Much of the discussion to date about health care reform has understandably focused on the contents of the reform plan itself. But with the plan expected to cost $1-1.5 trillion over the first ten years, an equally important question is how the president and congressional Democrats plan to pay for it. While we won’t know for certain until we see the final bill, it looks like the answer is going to be higher—much higher—taxes. And many if not most of those taxes will fall squarely on the middle class.
Some of the sticker-shock items all but certain to be in the bill:
Taxing employer-provided health insurance. Under current law, health care benefits provided by an employer are not considered to be part of an employee’s taxable income. Congressional Democrats are considering proposals to repeal, cap, or limit this tax exclusion. That is, they would tax employer-provided health benefits, at least for some types of plans and for some people.
If the exclusion were repealed entirely it would yield as much as $3.5 trillion over 10 years, more than enough to pay for the projected cost of health reform. Total repeal, however, would mean an enormous tax increase for every working man and woman in America. Therefore, the final plan is more likely to include some form of cap or trigger on the exclusion. Among ideas reportedly under consideration are capping the amount an employee is able to exclude from taxable income at an amount equal to the value of the standard benefit package under the Federal Employee Health Benefit Plan (FEHBP). A second option being considered would eliminate the exclusion only for workers with incomes above a certain level, say $100,000 per year. Or some combination of the two options could be adopted, capping the exclusion only for workers over a certain income.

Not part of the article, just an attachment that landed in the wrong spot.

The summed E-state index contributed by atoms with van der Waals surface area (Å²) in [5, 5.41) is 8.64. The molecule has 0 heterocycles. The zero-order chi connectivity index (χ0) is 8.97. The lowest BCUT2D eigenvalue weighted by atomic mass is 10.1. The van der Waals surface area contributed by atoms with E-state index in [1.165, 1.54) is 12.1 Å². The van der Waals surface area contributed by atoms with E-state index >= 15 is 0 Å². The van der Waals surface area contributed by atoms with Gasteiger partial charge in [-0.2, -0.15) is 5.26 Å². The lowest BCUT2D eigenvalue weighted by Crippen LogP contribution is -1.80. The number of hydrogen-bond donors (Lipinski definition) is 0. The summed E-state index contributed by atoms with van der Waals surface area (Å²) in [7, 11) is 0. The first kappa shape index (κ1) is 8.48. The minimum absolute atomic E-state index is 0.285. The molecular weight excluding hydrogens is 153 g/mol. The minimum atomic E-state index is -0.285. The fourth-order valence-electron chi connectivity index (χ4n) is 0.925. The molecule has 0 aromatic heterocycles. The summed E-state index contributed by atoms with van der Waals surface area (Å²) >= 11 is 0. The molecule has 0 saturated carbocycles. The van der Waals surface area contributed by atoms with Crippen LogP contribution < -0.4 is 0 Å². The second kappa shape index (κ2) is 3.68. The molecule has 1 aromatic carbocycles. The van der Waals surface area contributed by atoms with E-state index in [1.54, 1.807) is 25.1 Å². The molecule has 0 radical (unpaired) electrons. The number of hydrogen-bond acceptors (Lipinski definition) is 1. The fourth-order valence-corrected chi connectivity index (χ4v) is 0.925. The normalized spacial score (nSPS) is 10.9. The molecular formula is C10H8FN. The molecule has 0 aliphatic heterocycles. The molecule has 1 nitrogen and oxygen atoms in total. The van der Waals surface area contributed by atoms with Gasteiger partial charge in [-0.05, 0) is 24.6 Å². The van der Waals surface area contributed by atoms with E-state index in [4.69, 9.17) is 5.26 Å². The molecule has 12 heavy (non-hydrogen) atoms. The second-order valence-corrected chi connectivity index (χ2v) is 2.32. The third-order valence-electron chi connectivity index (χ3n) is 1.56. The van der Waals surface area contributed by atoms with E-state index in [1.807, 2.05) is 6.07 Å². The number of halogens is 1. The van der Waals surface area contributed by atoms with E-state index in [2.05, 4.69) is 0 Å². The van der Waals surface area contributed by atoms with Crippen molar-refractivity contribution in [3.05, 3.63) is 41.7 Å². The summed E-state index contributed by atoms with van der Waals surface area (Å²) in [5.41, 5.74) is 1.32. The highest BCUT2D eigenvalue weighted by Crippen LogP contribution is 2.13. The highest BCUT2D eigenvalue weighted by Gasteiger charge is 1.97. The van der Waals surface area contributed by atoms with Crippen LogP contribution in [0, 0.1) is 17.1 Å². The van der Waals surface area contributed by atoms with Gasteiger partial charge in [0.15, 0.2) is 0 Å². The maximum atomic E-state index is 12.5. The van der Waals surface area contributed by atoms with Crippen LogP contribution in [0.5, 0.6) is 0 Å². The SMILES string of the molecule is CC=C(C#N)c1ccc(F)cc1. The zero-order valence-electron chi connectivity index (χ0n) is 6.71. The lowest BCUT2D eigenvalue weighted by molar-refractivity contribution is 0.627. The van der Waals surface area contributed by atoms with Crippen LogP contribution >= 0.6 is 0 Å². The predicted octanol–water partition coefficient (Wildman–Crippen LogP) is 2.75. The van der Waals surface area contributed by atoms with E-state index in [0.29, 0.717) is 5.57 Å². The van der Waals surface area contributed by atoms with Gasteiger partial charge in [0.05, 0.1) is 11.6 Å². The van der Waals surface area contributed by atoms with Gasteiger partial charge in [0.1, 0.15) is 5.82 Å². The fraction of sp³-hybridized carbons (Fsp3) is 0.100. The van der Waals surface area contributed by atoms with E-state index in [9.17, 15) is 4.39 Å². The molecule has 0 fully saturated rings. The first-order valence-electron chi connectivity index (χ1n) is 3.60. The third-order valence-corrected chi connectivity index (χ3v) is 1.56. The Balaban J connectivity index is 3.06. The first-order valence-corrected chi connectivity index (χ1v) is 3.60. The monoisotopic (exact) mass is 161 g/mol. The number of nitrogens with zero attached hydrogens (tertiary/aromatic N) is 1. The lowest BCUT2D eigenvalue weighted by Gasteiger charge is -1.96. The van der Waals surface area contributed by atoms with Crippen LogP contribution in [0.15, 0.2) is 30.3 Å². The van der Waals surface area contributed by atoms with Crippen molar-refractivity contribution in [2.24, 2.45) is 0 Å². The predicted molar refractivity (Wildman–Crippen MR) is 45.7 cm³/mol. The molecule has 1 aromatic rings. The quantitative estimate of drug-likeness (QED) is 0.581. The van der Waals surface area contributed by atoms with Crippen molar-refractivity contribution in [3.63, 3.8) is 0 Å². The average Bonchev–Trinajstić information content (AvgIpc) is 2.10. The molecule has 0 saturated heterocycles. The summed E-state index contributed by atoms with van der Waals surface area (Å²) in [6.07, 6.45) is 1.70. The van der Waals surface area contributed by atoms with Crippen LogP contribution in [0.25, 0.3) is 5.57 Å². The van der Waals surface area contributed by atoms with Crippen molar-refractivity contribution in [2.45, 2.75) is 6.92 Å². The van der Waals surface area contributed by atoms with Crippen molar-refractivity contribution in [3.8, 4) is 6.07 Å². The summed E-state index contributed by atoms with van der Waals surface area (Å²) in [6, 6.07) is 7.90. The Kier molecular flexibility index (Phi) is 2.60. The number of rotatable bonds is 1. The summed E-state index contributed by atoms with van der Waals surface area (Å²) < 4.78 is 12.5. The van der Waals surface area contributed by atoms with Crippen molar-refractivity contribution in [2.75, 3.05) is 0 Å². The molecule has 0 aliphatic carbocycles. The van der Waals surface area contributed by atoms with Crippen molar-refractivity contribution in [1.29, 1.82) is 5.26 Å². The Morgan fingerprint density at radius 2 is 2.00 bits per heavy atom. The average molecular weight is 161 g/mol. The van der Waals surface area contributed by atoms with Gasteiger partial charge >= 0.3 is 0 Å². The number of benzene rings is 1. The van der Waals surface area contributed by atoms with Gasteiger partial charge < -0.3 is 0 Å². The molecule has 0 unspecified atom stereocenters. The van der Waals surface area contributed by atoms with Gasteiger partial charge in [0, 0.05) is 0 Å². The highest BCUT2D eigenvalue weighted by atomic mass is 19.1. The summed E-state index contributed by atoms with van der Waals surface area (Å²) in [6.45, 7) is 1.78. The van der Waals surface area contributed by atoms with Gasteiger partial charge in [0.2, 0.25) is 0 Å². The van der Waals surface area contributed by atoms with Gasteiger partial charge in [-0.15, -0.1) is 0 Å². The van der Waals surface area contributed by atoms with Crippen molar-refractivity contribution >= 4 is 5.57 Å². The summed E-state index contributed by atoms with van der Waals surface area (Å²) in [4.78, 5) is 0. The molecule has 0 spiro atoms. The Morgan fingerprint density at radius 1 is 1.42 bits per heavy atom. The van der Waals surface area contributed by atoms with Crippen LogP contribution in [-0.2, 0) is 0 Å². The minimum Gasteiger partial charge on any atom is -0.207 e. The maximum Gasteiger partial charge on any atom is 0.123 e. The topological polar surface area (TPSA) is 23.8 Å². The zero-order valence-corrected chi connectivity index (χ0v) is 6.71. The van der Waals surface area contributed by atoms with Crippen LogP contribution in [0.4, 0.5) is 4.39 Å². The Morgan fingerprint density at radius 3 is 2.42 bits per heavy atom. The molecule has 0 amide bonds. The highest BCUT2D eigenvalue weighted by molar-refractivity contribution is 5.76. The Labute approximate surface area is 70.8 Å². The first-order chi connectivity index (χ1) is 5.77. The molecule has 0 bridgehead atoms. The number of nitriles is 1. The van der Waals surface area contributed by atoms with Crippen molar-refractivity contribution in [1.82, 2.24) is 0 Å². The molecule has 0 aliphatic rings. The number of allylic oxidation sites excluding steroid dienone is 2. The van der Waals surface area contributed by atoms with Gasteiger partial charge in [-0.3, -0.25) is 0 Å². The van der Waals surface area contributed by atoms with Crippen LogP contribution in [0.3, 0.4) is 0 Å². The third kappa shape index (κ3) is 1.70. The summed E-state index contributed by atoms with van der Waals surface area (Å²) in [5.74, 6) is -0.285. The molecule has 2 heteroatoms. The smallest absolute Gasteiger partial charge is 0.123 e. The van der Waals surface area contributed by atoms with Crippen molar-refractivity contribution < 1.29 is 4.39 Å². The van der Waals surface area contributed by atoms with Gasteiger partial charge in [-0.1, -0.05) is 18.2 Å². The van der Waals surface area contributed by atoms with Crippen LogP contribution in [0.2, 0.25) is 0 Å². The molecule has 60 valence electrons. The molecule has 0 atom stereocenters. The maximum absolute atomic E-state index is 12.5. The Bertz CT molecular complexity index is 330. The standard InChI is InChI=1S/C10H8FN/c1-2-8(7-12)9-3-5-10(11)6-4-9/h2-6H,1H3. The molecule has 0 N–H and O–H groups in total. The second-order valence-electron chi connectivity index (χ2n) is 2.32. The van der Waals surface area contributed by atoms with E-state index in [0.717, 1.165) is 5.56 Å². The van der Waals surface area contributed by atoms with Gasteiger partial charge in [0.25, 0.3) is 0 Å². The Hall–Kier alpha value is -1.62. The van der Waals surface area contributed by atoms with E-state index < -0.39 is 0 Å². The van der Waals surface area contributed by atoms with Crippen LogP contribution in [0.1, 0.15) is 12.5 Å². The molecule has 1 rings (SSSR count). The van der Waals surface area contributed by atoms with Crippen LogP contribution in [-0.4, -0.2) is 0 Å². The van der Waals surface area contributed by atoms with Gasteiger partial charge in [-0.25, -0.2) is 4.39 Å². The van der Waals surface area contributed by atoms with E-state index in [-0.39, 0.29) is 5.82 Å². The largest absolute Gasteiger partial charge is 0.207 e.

Eliminating FSAs and HSAs. Currently some 8 million Americans have health savings accounts (HSAs), a savings program that allows individuals with high-deductible insurance plans to put away money tax-free in order to pay health care expenses not covered by their insurance. Even more workers, 48 million, participate in flexible spending accounts (FSAs), an arrangement under employer cafeteria plans that allows workers to pay for some health care expenses on a tax-advantaged basis.
Michael D. Tanner is a senior fellow at the Cato Institute, heading research into a variety of domestic policies with particular emphasis on health care reform, welfare policy, and Social Security. His most recent white paper, "Bad Medicine: A Guide to the Real Costs and Consequences of the New Health Care Law," provides a detailed examination of the Patient Protection and Affordable Care Act (Obamacare) and what it means to taxpayers, workers, physicians, and patients.
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